Friday, October 25, 2013
AF Road Bond: Crack Seal, the Magic Miracle Cure!
Crack seal isn't snake oil; it has a much different consistency and a legitimate application. But in some minds it seems to have similar properties.
This is the fourth in a series of eleven short posts on the proposed $20 million road bond in American Fork. The first is here.
A later post will describe the City's new system for maintaining healthy streets, prolonging their lives to about 60 years and cutting their total cost roughly in half. Crack seal fits into that plan, according to Street Supervisor T. J. Warnick, who was kind enough to answer my many questions last week.
Crack seal is one of the cheapest things you can do in street repair. You put it in the cracks between the asphalt and the concrete curb, or between the asphalt and the concrete around a manhole (personhole?) or other fixture, or (within limits) in cracks in the asphalt itself. It stays pliable, so when things around it expand and contract, it still fills the crack. This is good, because it keeps moisture from getting into the road structure. Otherwise, if the water gets in and freezes, thaws, freezes, thaws, freezes, thaws . . . it eventually makes lots of baby potholes that grow up quickly but never move out of American Fork.
Today, however, we're not talking about ordinary crack seal in its proper role. We're talking about Crack Seal: The Wonder Drug! and Crack Seal: The Magic Miracle Cure for Crumbling Streets!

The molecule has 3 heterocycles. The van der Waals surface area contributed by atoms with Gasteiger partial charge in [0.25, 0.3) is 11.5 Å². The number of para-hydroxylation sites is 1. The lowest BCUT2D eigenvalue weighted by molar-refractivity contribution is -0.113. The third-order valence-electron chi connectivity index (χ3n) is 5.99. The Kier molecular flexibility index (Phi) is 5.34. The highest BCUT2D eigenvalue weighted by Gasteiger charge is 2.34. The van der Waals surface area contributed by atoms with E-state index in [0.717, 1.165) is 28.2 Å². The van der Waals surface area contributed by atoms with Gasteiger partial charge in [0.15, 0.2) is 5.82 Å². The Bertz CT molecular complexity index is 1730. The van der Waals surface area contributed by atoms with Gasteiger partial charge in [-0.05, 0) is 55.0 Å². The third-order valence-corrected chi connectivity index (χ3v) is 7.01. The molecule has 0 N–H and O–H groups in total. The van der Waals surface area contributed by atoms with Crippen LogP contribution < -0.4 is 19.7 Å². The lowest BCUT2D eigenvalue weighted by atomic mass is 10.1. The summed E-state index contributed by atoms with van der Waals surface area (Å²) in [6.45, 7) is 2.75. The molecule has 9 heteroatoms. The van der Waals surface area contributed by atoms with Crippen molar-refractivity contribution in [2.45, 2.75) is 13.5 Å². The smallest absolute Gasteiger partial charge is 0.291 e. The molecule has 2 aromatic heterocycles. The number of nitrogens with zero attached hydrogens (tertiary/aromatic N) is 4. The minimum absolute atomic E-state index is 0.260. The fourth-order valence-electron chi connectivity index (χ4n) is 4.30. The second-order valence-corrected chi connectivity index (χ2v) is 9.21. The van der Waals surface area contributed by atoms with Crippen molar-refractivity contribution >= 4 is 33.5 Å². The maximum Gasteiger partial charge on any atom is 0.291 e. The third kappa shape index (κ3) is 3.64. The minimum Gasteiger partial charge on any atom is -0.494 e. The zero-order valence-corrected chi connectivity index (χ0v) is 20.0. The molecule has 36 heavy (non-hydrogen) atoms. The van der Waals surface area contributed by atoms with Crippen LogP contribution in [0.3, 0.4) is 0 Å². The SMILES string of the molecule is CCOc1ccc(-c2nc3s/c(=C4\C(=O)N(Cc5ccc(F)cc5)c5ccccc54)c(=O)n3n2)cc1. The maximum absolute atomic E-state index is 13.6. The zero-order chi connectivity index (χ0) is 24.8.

I've been reading an opposition web site. I first read the whole site before attending an informational meeting last week. Here are two of the opposition's questions. They have multiple illustrative flaws.
Why is the City not applying crack seal to our good streets first to maximize the useful life of our currently unmaintainable streets?
First, the City is using crack seal and has been for quite a while. T. J. Warnick can tell you how many barrels of it they've used lately. Second, using it on good streets does not affect the unmaintainable streets, because they're different streets; there's a contradiction built into the question. Third, using crack seal on the wrong sorts of road damage or on "currently unmaintainable streets" -- now roughly 80 percent of our streets -- is pointless. If the streets are unmaintainable, they're far beyond the actual power of crack seal, which is more preventative than restorative. Using it there would be like to trying to fill a mouthful of existing cavities by increasing the fluoride in your toothpaste. Moreover, if you use crack seal too much, it's hazardous even to cars and pedestrians, but especially to anything with two wheels.
Why is crack seal not part of the bond proposal or adequately provided for in the City budget?
The bond proposal is for reconstruction, not routine maintenance, so in its maintenance and repair role, crack seal is not relevant to the bond. However, crack seal -- or joint seal, if you want to call it that in this case -- will be used routinely in rebuilding streets, to seal joints between new asphalt and other fixtures, such as concrete curbs. In that sense it is part of the bond proposal. As for the City budget, crack seal must already be in it, because we're already using it wherever using it makes sense.
In summary, crack seal is not a miracle cure or a neglected, cheaper alternative to the major work the City proposes to fund by bonding.
Some opposition questions are better than these, are not inherently contradictory, and don't assume things that aren't so. Please be one of those people who both question the questions and explore the facts. Whatever you do, please don't brush your teeth with crack seal.
Next in this series: Can Bonding be "Fiscally Conservative"?
Copyright 2013 by David Rodeback.